We looked at two care records of people who used the service. We looked at rotas for two members of staff and two recruitment files. We looked at the systems the provider had in place to monitor the quality of the service.

Overall inspection


Updated 5 April 2018

This inspection took place over three days on 5,6 and 12 March 2018. At our previous inspection in September 2016 we found that improvements were required in the safe handling of medicines and the provider was not always notifying us of significant events. At this inspection we found that improvements had been made to the management of medicines, however further improvements were required in the systems in place to monitor and improve the service.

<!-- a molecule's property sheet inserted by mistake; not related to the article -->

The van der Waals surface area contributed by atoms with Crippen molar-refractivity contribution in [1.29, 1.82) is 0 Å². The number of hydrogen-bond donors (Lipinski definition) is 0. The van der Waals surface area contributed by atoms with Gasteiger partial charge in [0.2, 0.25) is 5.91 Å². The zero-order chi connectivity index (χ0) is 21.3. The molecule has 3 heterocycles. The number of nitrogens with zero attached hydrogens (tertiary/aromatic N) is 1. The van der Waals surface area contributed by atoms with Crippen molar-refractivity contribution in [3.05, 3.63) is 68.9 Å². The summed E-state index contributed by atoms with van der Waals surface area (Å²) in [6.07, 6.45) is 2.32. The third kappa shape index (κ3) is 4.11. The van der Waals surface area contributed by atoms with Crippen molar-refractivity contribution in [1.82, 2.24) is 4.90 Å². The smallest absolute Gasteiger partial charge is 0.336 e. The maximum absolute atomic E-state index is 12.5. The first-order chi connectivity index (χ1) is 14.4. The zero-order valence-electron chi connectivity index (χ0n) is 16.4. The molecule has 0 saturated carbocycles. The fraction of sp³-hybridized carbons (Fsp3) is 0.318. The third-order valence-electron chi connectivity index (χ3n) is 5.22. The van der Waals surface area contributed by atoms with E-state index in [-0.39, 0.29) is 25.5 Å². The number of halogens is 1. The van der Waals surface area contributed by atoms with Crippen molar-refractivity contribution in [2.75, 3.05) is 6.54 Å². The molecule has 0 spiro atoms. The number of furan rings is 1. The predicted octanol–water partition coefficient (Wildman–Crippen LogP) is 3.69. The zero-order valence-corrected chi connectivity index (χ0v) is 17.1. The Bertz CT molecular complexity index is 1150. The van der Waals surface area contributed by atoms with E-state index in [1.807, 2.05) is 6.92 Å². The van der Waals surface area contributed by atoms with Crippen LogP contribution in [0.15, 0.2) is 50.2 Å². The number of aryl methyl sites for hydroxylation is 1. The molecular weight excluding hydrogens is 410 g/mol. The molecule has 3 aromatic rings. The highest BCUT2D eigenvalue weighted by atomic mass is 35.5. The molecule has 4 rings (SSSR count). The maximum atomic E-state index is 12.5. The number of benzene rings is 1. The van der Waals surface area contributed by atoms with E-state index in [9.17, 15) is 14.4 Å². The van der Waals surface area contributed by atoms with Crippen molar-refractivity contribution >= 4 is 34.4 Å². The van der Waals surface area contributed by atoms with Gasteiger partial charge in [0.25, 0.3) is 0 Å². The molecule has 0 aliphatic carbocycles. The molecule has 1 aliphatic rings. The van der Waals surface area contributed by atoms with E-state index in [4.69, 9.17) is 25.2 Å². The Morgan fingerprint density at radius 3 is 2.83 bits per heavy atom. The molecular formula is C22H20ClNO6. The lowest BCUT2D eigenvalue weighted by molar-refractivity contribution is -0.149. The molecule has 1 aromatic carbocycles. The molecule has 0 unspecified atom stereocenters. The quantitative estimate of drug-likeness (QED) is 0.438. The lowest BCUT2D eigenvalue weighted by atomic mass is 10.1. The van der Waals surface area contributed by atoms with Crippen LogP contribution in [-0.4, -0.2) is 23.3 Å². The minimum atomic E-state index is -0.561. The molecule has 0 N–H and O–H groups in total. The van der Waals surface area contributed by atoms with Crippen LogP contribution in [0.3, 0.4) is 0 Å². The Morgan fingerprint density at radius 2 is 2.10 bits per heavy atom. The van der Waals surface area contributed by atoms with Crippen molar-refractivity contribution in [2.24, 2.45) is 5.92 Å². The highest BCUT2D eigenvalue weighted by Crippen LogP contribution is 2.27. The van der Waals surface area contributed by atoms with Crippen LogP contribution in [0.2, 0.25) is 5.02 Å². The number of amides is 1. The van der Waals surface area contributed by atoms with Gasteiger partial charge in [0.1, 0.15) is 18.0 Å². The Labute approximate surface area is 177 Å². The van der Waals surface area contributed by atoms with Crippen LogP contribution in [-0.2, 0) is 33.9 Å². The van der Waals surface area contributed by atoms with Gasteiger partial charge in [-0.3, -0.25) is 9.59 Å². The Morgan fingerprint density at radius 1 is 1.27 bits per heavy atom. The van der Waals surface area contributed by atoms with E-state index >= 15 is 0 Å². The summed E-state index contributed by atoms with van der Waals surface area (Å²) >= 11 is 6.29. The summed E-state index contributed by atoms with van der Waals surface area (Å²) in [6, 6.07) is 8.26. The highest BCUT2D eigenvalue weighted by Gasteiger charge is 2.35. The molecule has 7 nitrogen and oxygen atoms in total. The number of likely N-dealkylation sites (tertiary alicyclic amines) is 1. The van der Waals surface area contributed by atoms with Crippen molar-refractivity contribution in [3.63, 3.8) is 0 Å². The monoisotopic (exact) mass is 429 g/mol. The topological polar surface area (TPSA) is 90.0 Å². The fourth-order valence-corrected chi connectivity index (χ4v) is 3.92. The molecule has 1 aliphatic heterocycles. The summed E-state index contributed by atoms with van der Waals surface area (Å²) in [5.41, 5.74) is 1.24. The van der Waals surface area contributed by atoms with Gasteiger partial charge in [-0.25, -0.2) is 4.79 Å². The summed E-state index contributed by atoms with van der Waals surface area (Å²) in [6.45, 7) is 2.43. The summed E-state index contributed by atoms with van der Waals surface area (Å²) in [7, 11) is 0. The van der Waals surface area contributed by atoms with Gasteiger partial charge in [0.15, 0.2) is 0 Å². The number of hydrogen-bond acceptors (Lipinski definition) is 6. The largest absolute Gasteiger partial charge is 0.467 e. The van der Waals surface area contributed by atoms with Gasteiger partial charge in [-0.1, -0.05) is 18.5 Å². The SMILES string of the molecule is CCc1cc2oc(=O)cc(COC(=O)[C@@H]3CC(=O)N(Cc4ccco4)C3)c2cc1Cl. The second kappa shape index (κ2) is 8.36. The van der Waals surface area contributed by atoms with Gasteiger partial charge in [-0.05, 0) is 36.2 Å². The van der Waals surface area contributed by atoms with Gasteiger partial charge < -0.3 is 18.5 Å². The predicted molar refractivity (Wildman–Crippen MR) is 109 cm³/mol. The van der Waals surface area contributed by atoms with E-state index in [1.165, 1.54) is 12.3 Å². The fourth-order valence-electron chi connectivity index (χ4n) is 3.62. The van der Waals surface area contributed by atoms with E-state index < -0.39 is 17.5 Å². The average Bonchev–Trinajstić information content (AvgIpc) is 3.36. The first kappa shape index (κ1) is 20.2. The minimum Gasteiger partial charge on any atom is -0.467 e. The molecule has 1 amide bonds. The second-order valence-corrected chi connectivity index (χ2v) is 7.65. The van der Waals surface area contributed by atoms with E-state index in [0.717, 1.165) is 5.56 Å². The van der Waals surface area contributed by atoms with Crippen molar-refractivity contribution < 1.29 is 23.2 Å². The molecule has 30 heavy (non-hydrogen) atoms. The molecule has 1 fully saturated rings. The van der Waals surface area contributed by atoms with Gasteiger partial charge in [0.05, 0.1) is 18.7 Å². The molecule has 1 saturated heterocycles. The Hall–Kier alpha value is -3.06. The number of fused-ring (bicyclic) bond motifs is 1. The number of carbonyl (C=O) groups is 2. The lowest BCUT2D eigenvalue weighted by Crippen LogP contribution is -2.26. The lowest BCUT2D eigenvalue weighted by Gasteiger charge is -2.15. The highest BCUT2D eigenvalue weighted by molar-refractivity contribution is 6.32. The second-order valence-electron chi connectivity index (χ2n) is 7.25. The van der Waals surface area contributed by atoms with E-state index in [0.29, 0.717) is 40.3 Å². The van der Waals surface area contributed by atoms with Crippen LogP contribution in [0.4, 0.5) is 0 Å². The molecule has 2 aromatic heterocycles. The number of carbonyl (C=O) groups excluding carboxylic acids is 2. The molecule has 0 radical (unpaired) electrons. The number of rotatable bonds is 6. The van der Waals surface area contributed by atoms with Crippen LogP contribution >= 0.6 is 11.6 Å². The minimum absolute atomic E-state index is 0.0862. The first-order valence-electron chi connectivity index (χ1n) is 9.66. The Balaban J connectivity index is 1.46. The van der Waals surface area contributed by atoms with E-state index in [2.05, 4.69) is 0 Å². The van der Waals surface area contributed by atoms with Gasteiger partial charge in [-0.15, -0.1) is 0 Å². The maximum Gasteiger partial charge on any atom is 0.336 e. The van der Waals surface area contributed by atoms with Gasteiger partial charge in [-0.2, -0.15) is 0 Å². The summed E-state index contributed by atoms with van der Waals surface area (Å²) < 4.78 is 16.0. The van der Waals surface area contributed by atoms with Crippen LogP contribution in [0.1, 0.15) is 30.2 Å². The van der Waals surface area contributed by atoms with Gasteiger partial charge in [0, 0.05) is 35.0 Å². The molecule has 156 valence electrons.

This service is a domiciliary care agency. It provides personal care to people living in their own houses and flats in the community. It provides a service to older adults and younger disabled adults. At the time of the inspection 149 people were using the service.

Not everyone using Homestay Care Limited receives regulated activity; CQC only inspects the service being received by people provided with 'personal care'; help with tasks related to personal hygiene and eating. Where they do receive this support we also take into account any wider social care provided.

There was a registered manager in post. A registered manager is a person who has registered with the Care Quality Commission to manage the service. Like registered providers, they are 'registered persons'. Registered persons have legal responsibility for meeting the requirements in the Health and Social Care Act 2008 and associated Regulations about how the service is run.

Improvements were required to the quality assurance systems in place to ensure people's care was reviewed. Analysis of quality questionnaires had not taken place. There was no staff training development plan. The provider told us they would take action to make improvements in these areas.